Plot wise, it has been some five years since Godzilla defeated Ghidorah and things have been relatively quiet and peaceful. Meanwhile, on Skull Island, Monarch has created a dome like structure to observe and try and control Kong. Kong has developed a relationship with a little girl, Jia, who seems to be the last surviving member of her clan. Jia has, for lack of a better term, been adopted by Dr. Ilene Andrews. Jia is deaf and she seems able to communicate with Kong through sign language.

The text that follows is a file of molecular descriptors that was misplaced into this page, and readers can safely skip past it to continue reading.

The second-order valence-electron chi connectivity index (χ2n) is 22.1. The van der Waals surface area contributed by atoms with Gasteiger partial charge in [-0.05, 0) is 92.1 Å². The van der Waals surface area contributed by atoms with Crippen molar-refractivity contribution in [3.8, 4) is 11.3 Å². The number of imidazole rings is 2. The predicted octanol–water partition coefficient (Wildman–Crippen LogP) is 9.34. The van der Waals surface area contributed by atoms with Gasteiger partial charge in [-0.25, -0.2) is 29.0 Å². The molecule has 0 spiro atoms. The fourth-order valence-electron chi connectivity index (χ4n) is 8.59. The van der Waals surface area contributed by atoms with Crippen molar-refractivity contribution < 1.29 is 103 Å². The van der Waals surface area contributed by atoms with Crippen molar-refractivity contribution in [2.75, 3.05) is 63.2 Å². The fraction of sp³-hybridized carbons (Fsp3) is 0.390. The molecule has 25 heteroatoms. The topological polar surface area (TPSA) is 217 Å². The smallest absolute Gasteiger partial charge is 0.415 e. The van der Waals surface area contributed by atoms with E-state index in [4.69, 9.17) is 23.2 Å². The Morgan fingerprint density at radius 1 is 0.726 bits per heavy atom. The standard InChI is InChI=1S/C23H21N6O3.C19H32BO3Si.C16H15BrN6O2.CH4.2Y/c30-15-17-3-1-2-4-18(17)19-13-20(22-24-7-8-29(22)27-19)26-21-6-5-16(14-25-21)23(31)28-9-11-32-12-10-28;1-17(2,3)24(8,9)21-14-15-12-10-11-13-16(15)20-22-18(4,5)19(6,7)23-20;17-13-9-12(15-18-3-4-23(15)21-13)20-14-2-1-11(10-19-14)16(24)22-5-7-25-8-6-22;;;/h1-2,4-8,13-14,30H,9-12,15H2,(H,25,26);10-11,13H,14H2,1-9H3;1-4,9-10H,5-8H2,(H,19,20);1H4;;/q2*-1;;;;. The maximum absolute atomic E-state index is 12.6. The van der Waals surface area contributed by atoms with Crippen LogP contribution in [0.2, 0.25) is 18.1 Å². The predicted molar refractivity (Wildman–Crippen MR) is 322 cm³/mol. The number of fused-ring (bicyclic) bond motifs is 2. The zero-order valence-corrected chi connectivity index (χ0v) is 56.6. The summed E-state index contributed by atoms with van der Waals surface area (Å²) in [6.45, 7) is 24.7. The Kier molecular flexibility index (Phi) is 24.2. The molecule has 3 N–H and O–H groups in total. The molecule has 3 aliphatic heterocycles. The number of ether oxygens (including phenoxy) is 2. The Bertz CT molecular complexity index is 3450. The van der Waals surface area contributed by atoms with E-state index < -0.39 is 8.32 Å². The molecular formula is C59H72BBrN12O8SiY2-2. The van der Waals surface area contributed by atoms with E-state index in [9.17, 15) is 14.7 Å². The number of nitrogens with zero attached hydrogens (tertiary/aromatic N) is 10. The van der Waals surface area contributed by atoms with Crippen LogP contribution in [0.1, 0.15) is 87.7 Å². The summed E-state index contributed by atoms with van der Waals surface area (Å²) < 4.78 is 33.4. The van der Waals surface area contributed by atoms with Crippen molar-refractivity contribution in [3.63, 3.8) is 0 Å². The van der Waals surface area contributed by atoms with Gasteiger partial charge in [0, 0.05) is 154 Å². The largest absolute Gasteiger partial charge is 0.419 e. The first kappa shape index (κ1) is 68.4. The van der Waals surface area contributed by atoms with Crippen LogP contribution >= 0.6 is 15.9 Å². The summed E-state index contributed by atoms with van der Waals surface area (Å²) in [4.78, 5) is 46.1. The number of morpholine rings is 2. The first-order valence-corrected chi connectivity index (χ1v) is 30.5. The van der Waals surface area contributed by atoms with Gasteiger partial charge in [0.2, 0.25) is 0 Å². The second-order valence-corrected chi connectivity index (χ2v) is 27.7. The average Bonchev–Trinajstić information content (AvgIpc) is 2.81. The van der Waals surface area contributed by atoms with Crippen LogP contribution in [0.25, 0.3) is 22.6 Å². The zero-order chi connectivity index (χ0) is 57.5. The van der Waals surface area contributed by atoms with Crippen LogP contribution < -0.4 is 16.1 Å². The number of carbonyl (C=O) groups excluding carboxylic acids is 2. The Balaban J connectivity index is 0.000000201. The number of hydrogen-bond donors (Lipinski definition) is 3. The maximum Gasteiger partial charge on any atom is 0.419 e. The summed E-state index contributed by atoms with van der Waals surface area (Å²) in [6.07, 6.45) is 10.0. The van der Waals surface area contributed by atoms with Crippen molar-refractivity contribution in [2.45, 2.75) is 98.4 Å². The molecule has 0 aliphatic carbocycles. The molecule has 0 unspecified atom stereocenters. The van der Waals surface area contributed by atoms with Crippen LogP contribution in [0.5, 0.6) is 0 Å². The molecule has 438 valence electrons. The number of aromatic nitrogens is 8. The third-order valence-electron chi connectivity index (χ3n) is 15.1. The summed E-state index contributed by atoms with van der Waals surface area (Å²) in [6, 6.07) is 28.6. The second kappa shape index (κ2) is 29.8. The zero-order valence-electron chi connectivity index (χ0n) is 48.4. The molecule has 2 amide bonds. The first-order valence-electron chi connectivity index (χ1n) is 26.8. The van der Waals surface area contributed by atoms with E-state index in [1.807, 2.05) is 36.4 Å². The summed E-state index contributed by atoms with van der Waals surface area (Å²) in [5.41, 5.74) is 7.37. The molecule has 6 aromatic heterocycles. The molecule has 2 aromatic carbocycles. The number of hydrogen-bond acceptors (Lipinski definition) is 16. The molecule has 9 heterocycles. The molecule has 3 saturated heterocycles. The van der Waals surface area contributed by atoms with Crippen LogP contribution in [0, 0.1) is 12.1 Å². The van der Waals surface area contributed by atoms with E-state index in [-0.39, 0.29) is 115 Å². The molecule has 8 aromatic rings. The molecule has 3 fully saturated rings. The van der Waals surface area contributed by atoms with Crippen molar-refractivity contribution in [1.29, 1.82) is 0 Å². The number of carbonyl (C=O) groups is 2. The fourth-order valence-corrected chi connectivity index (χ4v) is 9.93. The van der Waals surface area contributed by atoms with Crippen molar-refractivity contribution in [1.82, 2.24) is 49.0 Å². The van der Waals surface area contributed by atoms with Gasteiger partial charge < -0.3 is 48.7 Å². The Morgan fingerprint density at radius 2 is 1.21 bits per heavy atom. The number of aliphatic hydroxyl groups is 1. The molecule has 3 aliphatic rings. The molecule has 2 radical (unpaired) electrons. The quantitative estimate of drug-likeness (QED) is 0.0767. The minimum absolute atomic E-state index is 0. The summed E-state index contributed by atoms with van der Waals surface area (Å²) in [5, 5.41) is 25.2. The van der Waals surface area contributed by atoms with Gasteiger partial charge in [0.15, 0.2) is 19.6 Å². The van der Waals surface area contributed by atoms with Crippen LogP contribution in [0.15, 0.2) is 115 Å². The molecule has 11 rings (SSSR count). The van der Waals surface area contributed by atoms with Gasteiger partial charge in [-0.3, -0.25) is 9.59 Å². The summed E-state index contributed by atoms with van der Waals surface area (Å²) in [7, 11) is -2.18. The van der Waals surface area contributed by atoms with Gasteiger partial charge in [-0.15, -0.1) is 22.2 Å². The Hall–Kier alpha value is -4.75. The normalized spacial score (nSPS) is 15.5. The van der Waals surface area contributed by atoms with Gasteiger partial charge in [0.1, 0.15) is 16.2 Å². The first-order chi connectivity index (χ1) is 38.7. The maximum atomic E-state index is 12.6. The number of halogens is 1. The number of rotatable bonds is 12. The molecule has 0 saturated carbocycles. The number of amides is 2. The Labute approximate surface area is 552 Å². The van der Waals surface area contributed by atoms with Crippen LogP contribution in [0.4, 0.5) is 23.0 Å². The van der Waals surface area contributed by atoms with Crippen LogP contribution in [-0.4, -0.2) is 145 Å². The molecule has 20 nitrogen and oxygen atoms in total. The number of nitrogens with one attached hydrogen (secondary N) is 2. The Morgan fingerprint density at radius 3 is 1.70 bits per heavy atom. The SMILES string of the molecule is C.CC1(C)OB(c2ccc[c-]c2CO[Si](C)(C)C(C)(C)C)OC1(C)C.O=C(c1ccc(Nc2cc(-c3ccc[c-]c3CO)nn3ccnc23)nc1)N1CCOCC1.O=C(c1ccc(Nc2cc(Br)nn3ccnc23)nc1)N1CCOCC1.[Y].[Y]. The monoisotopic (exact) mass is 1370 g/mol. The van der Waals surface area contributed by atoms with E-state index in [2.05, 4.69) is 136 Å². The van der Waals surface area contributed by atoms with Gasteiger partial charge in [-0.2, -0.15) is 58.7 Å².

Halfway across the globe, Apex Cybernetics is engaged in some sort of experimentation that attracts the attention of Godzilla, who shows up and annihilates their facility in Florida. Godzilla’s attack shatters humanity’s notion that he is their friend. Bernie Hayes is an employee of Apex, but he also hosts a Podcast focusing on conspiracy theories involving the Titans. He is soon joined by Madison Russell (from Godzilla: King of the Monsters) who is a fan of the Podcast, and her friend Josh as they start poking around the remains of the Apex site in Florida. We soon discover that Apex is looking for a massive power source that they believe is located in Hollow Earth. Hollow Earth is really more of an Earth within the Earth (Middle Earth, perhaps?) and the quandary is how to survive the trip to Hollow Earth. Nathan Lind is a Hollow Earth expert whose brother perished in a prior expedition to Hollow Earth due to a reverse gravitational effect. But Apex has developed vehicles that can survive the voyage. They just need Kong to lead them there.